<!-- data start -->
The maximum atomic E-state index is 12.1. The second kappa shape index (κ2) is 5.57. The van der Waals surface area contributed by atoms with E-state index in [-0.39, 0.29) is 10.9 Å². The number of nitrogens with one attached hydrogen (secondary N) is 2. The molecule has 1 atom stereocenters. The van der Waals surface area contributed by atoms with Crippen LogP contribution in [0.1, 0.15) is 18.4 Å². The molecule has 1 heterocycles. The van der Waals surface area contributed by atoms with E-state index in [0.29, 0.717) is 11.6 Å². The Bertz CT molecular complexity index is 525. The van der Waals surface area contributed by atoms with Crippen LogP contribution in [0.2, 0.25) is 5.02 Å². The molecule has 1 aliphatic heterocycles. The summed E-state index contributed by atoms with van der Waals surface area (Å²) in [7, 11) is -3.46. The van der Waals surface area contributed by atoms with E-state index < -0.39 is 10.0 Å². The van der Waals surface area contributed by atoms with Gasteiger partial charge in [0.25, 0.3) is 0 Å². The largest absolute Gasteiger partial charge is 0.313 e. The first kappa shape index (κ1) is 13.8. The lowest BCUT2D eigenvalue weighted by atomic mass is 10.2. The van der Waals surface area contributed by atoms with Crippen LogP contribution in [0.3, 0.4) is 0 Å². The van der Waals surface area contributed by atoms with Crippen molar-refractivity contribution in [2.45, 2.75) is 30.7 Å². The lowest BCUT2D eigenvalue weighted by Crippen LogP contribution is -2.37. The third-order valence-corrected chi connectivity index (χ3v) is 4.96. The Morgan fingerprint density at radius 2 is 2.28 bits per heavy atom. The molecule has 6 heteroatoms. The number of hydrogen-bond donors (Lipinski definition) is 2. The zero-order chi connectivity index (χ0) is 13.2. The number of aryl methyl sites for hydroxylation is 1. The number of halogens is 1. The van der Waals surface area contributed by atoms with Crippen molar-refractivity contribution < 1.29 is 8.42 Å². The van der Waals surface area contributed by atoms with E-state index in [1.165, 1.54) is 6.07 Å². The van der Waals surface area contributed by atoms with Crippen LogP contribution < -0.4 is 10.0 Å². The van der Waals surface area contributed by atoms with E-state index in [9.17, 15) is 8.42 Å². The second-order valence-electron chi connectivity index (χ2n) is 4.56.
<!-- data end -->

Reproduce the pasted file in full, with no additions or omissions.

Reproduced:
The maximum atomic E-state index is 12.1. The second kappa shape index (κ2) is 5.57. The van der Waals surface area contributed by atoms with E-state index in [-0.39, 0.29) is 10.9 Å². The number of nitrogens with one attached hydrogen (secondary N) is 2. The molecule has 1 atom stereocenters. The van der Waals surface area contributed by atoms with Crippen LogP contribution in [0.1, 0.15) is 18.4 Å². The molecule has 1 heterocycles. The van der Waals surface area contributed by atoms with E-state index in [0.29, 0.717) is 11.6 Å². The Bertz CT molecular complexity index is 525. The van der Waals surface area contributed by atoms with Crippen LogP contribution in [0.2, 0.25) is 5.02 Å². The molecule has 1 aliphatic heterocycles. The summed E-state index contributed by atoms with van der Waals surface area (Å²) in [7, 11) is -3.46. The van der Waals surface area contributed by atoms with E-state index < -0.39 is 10.0 Å². The van der Waals surface area contributed by atoms with Gasteiger partial charge in [0.25, 0.3) is 0 Å². The largest absolute Gasteiger partial charge is 0.313 e. The first kappa shape index (κ1) is 13.8. The lowest BCUT2D eigenvalue weighted by atomic mass is 10.2. The van der Waals surface area contributed by atoms with Crippen LogP contribution in [0.3, 0.4) is 0 Å². The van der Waals surface area contributed by atoms with Crippen molar-refractivity contribution in [2.45, 2.75) is 30.7 Å². The lowest BCUT2D eigenvalue weighted by Crippen LogP contribution is -2.37. The third-order valence-corrected chi connectivity index (χ3v) is 4.96. The Morgan fingerprint density at radius 2 is 2.28 bits per heavy atom. The molecule has 6 heteroatoms. The number of hydrogen-bond donors (Lipinski definition) is 2. The zero-order chi connectivity index (χ0) is 13.2. The number of aryl methyl sites for hydroxylation is 1. The number of halogens is 1. The van der Waals surface area contributed by atoms with Crippen molar-refractivity contribution < 1.29 is 8.42 Å². The van der Waals surface area contributed by atoms with E-state index in [1.165, 1.54) is 6.07 Å². The van der Waals surface area contributed by atoms with Crippen LogP contribution < -0.4 is 10.0 Å². The van der Waals surface area contributed by atoms with E-state index in [9.17, 15) is 8.42 Å². The second-order valence-electron chi connectivity index (χ2n) is 4.56.